Left Justified: Soldiers protest the war

I was a gung-ho soldier when I enlisted in February 1969, back when most soldiers were drafted. Thought the Vietnam War was just, and I wanted to be patriotic (and the G.I. bill looked pretty good—it put me through Rock Valley College).

The Army sent me to Germany, but I volunteered for Vietnam. Took me four months to realize my mistake. I followed orders and tried to do a good job (which was easy—I was a clerk). Had a “short-timer’s calendar” and counted down the days until I would return to the “world” (home).

Upon return, I joined with other veterans and marched against the war. We caught our government leaders flatfooted. Rarely do soldiers return from a war and march against their government.

Now here’s a little-known fact: there were soldiers who protested the war while they were in the military!

It’s all brought out in a new documentary called Sir! No Sir!. Using amazing archival footage and photographs, the film chronicles servicemen protesting and even refusing duty in Vietnam. And even while in Vietnam, refusing to go into combat! That is mutiny, and in some circles, could warrant immediate execution.

Rockford Peace & Justice Action Committee will show the video Sir, No Sir! Monday, Feb. 5, 7:30 p.m., at the Unitarian Universalist Church, 4848 Turner St. The program is free and open to the public (donations are gladly accepted for the Coffee Talk series).

You won’t find much mutiny happening in Iraq, but there are soldiers who are refusing to return to that horrible mistake of a war. A military court is now sentencing one of them, a Lieutenant Watada, because he refused to return to his unit that was getting sent back to Iraq. He had already served two tours and felt the war was immoral, and he could not abide by it.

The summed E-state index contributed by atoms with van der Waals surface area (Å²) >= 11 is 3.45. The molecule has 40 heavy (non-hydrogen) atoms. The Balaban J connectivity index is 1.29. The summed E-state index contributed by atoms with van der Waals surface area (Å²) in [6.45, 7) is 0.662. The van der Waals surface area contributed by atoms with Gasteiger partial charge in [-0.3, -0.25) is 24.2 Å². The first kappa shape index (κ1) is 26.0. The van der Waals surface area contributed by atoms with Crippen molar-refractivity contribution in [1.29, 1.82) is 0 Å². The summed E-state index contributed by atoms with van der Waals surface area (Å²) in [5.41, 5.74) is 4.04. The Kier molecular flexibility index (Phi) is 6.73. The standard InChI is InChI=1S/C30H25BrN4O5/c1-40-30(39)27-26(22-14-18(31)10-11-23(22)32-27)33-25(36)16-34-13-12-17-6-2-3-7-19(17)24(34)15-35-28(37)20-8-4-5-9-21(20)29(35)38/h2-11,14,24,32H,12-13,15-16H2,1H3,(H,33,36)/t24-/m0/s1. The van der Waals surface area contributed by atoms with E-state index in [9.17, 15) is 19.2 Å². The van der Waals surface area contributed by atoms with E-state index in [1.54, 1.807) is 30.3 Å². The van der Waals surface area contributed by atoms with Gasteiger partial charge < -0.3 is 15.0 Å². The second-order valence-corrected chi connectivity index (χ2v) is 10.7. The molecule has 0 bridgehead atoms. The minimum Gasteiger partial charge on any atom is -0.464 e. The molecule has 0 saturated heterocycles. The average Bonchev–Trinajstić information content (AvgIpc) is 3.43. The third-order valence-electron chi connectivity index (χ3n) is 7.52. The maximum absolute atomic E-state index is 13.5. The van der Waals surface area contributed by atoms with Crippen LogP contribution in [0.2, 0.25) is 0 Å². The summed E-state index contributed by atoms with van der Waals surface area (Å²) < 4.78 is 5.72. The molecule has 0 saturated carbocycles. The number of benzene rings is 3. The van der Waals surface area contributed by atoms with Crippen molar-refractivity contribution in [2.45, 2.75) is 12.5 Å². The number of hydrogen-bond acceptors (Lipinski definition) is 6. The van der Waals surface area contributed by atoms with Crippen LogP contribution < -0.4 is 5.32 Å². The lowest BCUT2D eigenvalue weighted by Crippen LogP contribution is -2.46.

In a remarkable protest from inside the ranks of the military, 1st Lt. Ehren Watada has become the Army’s first commissioned officer to publicly refuse orders to fight in Iraq on grounds the war’s illegal. The 28-year-old announced his decision not to obey orders to deploy to Iraq by saying, “My participation will make me party to war crimes.”

He is an artillery officer stationed at Fort Lewis Wash., and he wore a business suit rather than his military uniform when making his statement. “It’s my conclusion as an officer of the armed forces that the Iraq war is not only morally wrong but a horrible breach of American law,” he said. “Although I have tried to resign out of protest, I am forced to participate in a war that is manifestly illegal. As the order to take part in an illegal act is ultimately unlawful as well, I must, as an officer of honor and integrity, refuse that order.”

There are veterans in Rockford who march with us against the Iraq war. Our last visit to Rep. Don Manzullo’s office saw a former Marine and a Korean War Army veteran. There are other peace-loving veterans here, and if we get 10 more, we can start our own Veterans for Peace chapter. These guys (and gals) have been around for a while and are getting better organized. I hope to march with them in Washington, D.C. Forever loyal—to the Constitution!

Stanley Campbell is executive director of Rockford Urban Ministries and spokesman for Rockford Peace & Justice.

From the Jan. 24-30, 2007, issue

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